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Matrix Transposition

Fine, so how do we do Matrix transposition?

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Rendering a matrix as a string

So now, just to finish off with a flourish, we’ll reverse-out our MatrixValuesOf Function, so we can represent the results in a string. This means that we could make an easier test harness and could squirrel matrixes away in string form.

So, what goes in comes out (it took a little bit of heaving and grunting). So this is as far as we’ll take it in this workbench and we’ll leave you to figure out a few little puzzles such as inversion and determinants. Now, the next puzzle is how one can use these techniques to solve other programming puzzles. It would be fascinating to learn how this sort of technique can be used.

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  • MVV

    Nice!
    A good piece of code twisting. Like it.

  • Tap_Ks

    Great one
    Great piece of code.

  • Francisco

    Great article and great code
    and in addition to that you are the most beatiful blogger on the planet!

  • Jack Smith

    SQL Server Matrix Workbench
    Great!
    Can you provide the code for the
    ‘cool Orthogonal Factor Analysis’?

    jsmith@civica.com.au

  • Phil Factor

    re: Orthogonal Factor Analysis.
    We’ll see what we can do. It will have to be teased out of a larger package, and we’ll have to get the permission of the people we wrote it for. It might be nice to put in Codeplex. It is taken from a Fortran original and is close to Spearman’s method! There is a long story attached to it, which boils down to the bizarre conclusion that, if the weather in Chicago is bad, the futures for many UK agricultural products goes up.

    For anyone who is interested, here is an excellent introduction to the subject of Factor Analysis here http://www.psych.cornell.edu/Darlington/factor.htm . I’m told that one can do a factor analysis in SSAS using the Data Mining Add-ins for Office but I’ve never actually tried. (see http://blogs.msdn.com/jamiemac/archive/2007/02/01/wisconsin-breast-cancer-dataset-available.aspx)

  • Peter Liliegren

    Great
    I’ve just wondered about matrix in SQL and now I can applicate this. Thanks!

  • Ram

    Matrix
    Great Work!!!

  • b

    Matrix!
    WOW!

    I wanna be like you.

  • Robyn Page

    re: Matrix
    like Phil or like me?

  • thAAAnos

    .
    I couldn’t go past the title… *sigh*

  • mayurshendge

    re:matrix
    Fantastic code!!
    Thanks for the such awonderfull code.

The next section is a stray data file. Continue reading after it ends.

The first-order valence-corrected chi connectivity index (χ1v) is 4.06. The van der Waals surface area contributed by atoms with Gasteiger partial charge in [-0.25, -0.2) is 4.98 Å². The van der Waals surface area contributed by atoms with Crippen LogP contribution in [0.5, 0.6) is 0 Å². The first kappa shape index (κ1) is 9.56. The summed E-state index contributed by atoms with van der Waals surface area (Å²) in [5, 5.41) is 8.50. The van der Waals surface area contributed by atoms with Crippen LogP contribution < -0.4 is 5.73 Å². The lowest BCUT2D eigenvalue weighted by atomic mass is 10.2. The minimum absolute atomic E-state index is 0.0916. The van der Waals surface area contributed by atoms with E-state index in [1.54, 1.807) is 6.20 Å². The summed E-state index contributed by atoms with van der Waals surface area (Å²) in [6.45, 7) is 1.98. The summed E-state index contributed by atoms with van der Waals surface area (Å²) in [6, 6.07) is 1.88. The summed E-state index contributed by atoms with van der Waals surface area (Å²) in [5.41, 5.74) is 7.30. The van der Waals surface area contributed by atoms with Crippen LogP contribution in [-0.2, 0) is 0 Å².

really I wanna Be like you.

  • callcopse

    Minor comment
    I think where you have liberally sprinkled SimpleMatrix ‘X’ throughout the code you meant to put in AggregateMatrix ‘X’ as SimpleMatrix is a matrix creation routine (which overwrites the results previously concocted), AggregateMatrix displays it.

    Thanks for the top notch code though.

  • callcopse

    re: Minor comment
    Sorry for the above, I was deeply confused and wrong.

  • LukCAD

    greeting
    just i need it. Thank you.

  • magnetron

    Return to the Matrix
    Ouch! Reminds me of Ken Iverson’s turing award lecture on “Notation as a tool of thought.” See e.g. http://awards.acm.org/images/awards/140/articles/9147499.pdf
    As a set based language SQL is about half way there but for the domain in question – matrix manipulation – is no where near as much of a thought sprinter as Ken’s proteges, viz the apl and j languages. Of course Iverson’s focus was different from sql in that he was attempting to bridge the discontinuity between programming languages and mathematical notation – to do away with the need to “translate” back and forth as part of the thinking process when working with generalised algebraic expressions and while minimizing algebra’s own expressive anomalies at the same time. As a first attempt at this apl and j remain unsurpassed for compactness and expressive elegance. If there is a crticism to be leaveraged at languages dubbed “write only” for the way they are able to replace pages of undocumented conventional code by single lines of undocumented code it is perhaps that no one has attempted to fill this perceived productivity gap with a superior alternative to Iverson’s notation. Of course whether a language written by a committee could ever bridge this gap is an entirely different point of contention!